The open meetings law states: “No provision of this subchapter which conflicts with a rule of the senate or assembly or joint rule of the legislature shall apply to a meeting conducted in compliance with such rule.”
And the Wisconsin senate and assembly each have a rule stating that during special sessions: “A notice of a committee meeting is not required other than posting on the legislative bulletin board, and a bulletin of committee hearings may not be published [emphasis added].”
In other words, the law that Sumi used to strike down this bill does not even apply in this situation.
It went down to defeat in the Senate today… by a vote of 0 aye, 97 nay.
That’s right. Not even one Democrat in the Senate voted for it.
And where is Harry Reid’s budget proposal? Nonexistent.
Senate Majority Leader Harry Reid said it would be “foolish” for Democrats to propose their own federal budget for 2012, despite continued attacks from Republicans that the party is ducking its responsibility to put forward a solution to the nation’s deficit problems.
“There’s no need to have a Democratic budget in my opinion,” Reid said in an interview Thursday. “It would be foolish for us to do a budget at this stage.”
No, the Dems would rather bash the GOP budget than offer one of their own.
So, as you wander around the blogosphere, remember this tip… if some lefty troll bashes Ryan’s budget, ask them where the heck Reid’s is… or how Obama’s did in the Senate. And don’t let them weasel out of it, hold their feet to the fire.
Psychiatrist and blogger Dr. Pat Santy, who blogs under the appropriate name of Dr. Sanity, has started a series of posts about The Political Left And The Seven Deadly Sins Of Narcissism.
It’s hard to excerpt such a post, but this should give you a little taste:
The ideology of the political left in all its various iterations–socialist, communist, radical environmentalism, progressive; call it what you will– is, at its core an essentially narcissistic and self-indulgent pursuit of power, with all the unhealthy psychological attributes that implies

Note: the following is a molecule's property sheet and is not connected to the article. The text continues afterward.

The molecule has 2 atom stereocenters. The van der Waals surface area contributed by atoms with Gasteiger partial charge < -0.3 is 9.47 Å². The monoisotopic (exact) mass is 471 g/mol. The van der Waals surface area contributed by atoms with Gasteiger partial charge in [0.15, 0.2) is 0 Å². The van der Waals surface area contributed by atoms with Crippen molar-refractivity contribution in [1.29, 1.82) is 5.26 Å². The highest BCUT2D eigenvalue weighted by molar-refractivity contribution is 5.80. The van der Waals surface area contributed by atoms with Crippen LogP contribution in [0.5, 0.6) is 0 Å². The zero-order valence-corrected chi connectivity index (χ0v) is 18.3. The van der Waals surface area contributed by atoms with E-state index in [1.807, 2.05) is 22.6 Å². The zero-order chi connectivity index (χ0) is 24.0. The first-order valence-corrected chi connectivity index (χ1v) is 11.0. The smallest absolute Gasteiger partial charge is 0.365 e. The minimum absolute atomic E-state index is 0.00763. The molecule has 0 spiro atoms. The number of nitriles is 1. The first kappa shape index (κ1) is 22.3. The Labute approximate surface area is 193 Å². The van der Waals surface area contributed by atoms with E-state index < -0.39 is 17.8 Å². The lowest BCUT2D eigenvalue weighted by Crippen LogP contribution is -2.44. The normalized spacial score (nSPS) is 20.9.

This is not to suggest that narcissism or sociopathy exit merely within the political left. Clearly it does not. But, having made that qualification, today’s progressive leftist is steeped in and encouraged by an ideology that rewards only feelings and not critical thinking or truth; fantasy and not reality; and good intentions instead of actual outcome in the real world. The seven deadly sins of narcissism outlined above lead the the poor, innocent and unsuspecting lefist into cognitive dissonance in his thinking patterns and wreak all sorts of misery and spiritual destruction on the people who are the targets of the leftists’ supposed goodwill.
But they neither care nor notice, since the primary determinant of why they do what they do is to make themselves feel good; to escape for one brief moment the emptiness of their own individual souls and the self-hatred and rage that motivate them.
Part 1 deals with the first two of these sins, and I’m definitely looking forward to part 2.
I’m told that senior Obama adviser Valerie Jarrett quietly helped a fellow aide, White House online guru Jesse Lee, hatch a plan to propose to his Indian-American girlfriend at the glitzy state dinner festivities yesterday.